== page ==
strokeWhat Is a Stroke?

A stroke, also called a cerebrovascular accident (CVA), is a medical disorder whereby the arteries going to the brain become blocked or burst, which results in brain tissue death. There are two types of strokes: ischemic stroke, which results from a blocked artery, and hemorrhagic stroke, which is caused by bleeding in the brain. In addition to these two types of stroke, there is also what is known medically as transient ischemic attack (TIA), also referred to as a mini stroke. A TIA often serves as a warning sign for an impeding stroke.

In the United States, stroke is the third leading cause of death, affecting approximately 600,000 and claiming the lives of 160,000 people every year. Most strokes affect older people, with two out of three strokes affecting people over the age of 65. Strokes are slightly more common in men, though they are more deadly in women.

What Are the Causes of Stroke?

The major risk factors for stroke include smoking, diabetes, high blood pressure, and atherosclerosis caused by high cholesterol. Other medical conditions, such as vasculitis, arterial aneurisms, and blood vessel malformations, can also cause strokes.

Strokes can also be caused by traumatic accidents or the use of certain prescription drugs. The following drugs are some of those shown to increase the risk of stroke:

  • NSAIDs (non-steroidal anti-inflammatory drugs) such as Vioxx, Bextra, and Celebrex
  • Ortho Evra (birth control patch)
  • Aspirin
  • Epogen (anemia treatment)
  • Lucentis (macular degeneration drug)
  • Evista (osteoporosis drug)
  • Avastin (colorectal cancer treatment)
  • Breast cancer prevention drugs (i.e. raloxifene and tamoxifen)
  • Trasylol (used to prevent blood loss during surgery)
  • Zelnorm (a drug used to treat Irritable Bowel Syndrome)

If you or a loved one has suffered a stroke while taking one of these or another type of drug, you may wish to contact a qualified attorney who can review your case to determine your legal rights and options. Our experienced attorneys are prepared to help you and your family, please contact us today.

Ischemic Stroke

Ischemic strokes are the result of a blockage of the arteries that supply blood to the brain. The arteries become blocked by a blood clot or a fatty deposit, which travels through the bloodstream and becomes lodged in the artery. When these arteries are blocked, the brain is not able to get an adequate supply of oxygen and blood and brain tissue death occurs. Approximately 80 percent of all strokes are ischemic strokes.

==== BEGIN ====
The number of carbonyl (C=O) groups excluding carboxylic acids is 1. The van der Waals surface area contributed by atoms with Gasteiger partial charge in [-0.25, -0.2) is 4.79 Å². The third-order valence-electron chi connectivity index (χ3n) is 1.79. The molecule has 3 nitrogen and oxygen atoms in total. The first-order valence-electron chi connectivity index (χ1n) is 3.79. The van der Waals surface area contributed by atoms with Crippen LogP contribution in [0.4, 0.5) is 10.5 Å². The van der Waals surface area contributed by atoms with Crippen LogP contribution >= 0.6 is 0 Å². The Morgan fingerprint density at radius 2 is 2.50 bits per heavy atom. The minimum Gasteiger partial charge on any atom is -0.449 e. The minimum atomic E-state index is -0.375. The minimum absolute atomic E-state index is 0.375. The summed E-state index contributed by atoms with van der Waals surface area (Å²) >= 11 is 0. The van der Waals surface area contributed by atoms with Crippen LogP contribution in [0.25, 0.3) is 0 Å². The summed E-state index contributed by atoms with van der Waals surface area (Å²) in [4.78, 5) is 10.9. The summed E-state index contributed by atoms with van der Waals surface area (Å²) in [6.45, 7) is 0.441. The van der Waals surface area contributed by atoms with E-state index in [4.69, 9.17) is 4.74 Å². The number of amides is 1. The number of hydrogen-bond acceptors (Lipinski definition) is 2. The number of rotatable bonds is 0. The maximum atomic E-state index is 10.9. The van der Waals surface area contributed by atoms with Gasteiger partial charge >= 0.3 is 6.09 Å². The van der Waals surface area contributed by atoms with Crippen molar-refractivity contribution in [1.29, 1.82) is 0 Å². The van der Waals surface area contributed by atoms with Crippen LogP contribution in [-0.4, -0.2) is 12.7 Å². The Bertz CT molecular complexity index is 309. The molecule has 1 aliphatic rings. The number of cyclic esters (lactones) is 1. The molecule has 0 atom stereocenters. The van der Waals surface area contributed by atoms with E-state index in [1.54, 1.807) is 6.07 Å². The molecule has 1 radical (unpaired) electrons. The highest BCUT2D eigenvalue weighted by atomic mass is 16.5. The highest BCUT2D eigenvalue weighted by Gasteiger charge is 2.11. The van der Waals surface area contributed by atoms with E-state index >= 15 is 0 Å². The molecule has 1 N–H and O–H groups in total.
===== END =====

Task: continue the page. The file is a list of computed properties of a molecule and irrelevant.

Transient Ischemic Attacks

A transient ischemic attack (TIA), often called a mini-stroke, is a temporary disruption in brain functioning, which occurs when the blood supply is briefly blocked by a blood clot or fatty deposit. TIAs are commonly a warning sign of an impending ischemic stroke. People who have suffered a TIA are ten times more likely to suffer a stroke than those who have not.

Hemorrhagic Stroke

Approximately 20 percent of all strokes are hemorrhagic strokes. Hemorrhagic strokes are the result of bleeding in the brain, which can cause brain tissue, irritation, scarring, and death. With hemorrhagic stroke, a blood vessel ruptures and allows blood to leak into the tissue of the brain. This irritates the brain tissue leading to swelling and sometimes scarring, which can cause seizures. There are two types of hemorrhagic stroke: intracerebral hemorrhage, where bleeding occurs within the brain; and subarachnoid hemorrhage, where bleeding occurs between the inner and middle layers of the tissues covering the brain. The use of anticoagulant medications can increase the risk of developing a hemorrhagic stroke.

What are the Symptoms of Stroke?